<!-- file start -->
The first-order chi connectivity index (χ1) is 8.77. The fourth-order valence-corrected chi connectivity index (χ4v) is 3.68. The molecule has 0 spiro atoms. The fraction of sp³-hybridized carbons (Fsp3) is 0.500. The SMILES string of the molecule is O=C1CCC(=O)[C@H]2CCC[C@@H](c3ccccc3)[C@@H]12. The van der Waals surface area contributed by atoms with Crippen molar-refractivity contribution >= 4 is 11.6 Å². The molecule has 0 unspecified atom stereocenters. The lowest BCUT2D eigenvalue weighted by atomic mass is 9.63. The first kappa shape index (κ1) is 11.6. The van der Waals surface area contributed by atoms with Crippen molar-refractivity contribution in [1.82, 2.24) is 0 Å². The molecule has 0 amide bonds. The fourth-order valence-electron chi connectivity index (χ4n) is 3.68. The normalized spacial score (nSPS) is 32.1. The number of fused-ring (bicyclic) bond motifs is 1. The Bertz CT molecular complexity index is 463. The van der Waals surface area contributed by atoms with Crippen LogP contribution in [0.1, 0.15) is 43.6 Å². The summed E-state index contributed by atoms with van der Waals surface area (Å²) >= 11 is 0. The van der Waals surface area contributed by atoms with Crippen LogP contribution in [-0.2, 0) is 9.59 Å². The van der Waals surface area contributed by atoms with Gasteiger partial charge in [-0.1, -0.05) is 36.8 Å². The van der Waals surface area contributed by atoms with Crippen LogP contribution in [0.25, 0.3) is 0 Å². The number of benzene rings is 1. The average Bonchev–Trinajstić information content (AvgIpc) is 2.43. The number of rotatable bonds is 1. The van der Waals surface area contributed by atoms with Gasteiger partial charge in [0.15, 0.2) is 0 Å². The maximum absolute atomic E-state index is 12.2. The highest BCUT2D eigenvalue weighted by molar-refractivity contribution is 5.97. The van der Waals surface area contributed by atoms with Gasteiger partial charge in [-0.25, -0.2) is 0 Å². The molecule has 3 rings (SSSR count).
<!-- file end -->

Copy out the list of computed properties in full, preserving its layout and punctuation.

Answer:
The first-order chi connectivity index (χ1) is 8.77. The fourth-order valence-corrected chi connectivity index (χ4v) is 3.68. The molecule has 0 spiro atoms. The fraction of sp³-hybridized carbons (Fsp3) is 0.500. The SMILES string of the molecule is O=C1CCC(=O)[C@H]2CCC[C@@H](c3ccccc3)[C@@H]12. The van der Waals surface area contributed by atoms with Crippen molar-refractivity contribution >= 4 is 11.6 Å². The molecule has 0 unspecified atom stereocenters. The lowest BCUT2D eigenvalue weighted by atomic mass is 9.63. The first kappa shape index (κ1) is 11.6. The van der Waals surface area contributed by atoms with Crippen molar-refractivity contribution in [1.82, 2.24) is 0 Å². The molecule has 0 amide bonds. The fourth-order valence-electron chi connectivity index (χ4n) is 3.68. The normalized spacial score (nSPS) is 32.1. The number of fused-ring (bicyclic) bond motifs is 1. The Bertz CT molecular complexity index is 463. The van der Waals surface area contributed by atoms with Crippen LogP contribution in [0.1, 0.15) is 43.6 Å². The summed E-state index contributed by atoms with van der Waals surface area (Å²) >= 11 is 0. The van der Waals surface area contributed by atoms with Crippen LogP contribution in [-0.2, 0) is 9.59 Å². The van der Waals surface area contributed by atoms with Gasteiger partial charge in [-0.1, -0.05) is 36.8 Å². The van der Waals surface area contributed by atoms with Crippen LogP contribution in [0.25, 0.3) is 0 Å². The number of benzene rings is 1. The average Bonchev–Trinajstić information content (AvgIpc) is 2.43. The number of rotatable bonds is 1. The van der Waals surface area contributed by atoms with Gasteiger partial charge in [0.15, 0.2) is 0 Å². The maximum absolute atomic E-state index is 12.2. The highest BCUT2D eigenvalue weighted by molar-refractivity contribution is 5.97. The van der Waals surface area contributed by atoms with Gasteiger partial charge in [-0.25, -0.2) is 0 Å². The molecule has 3 rings (SSSR count).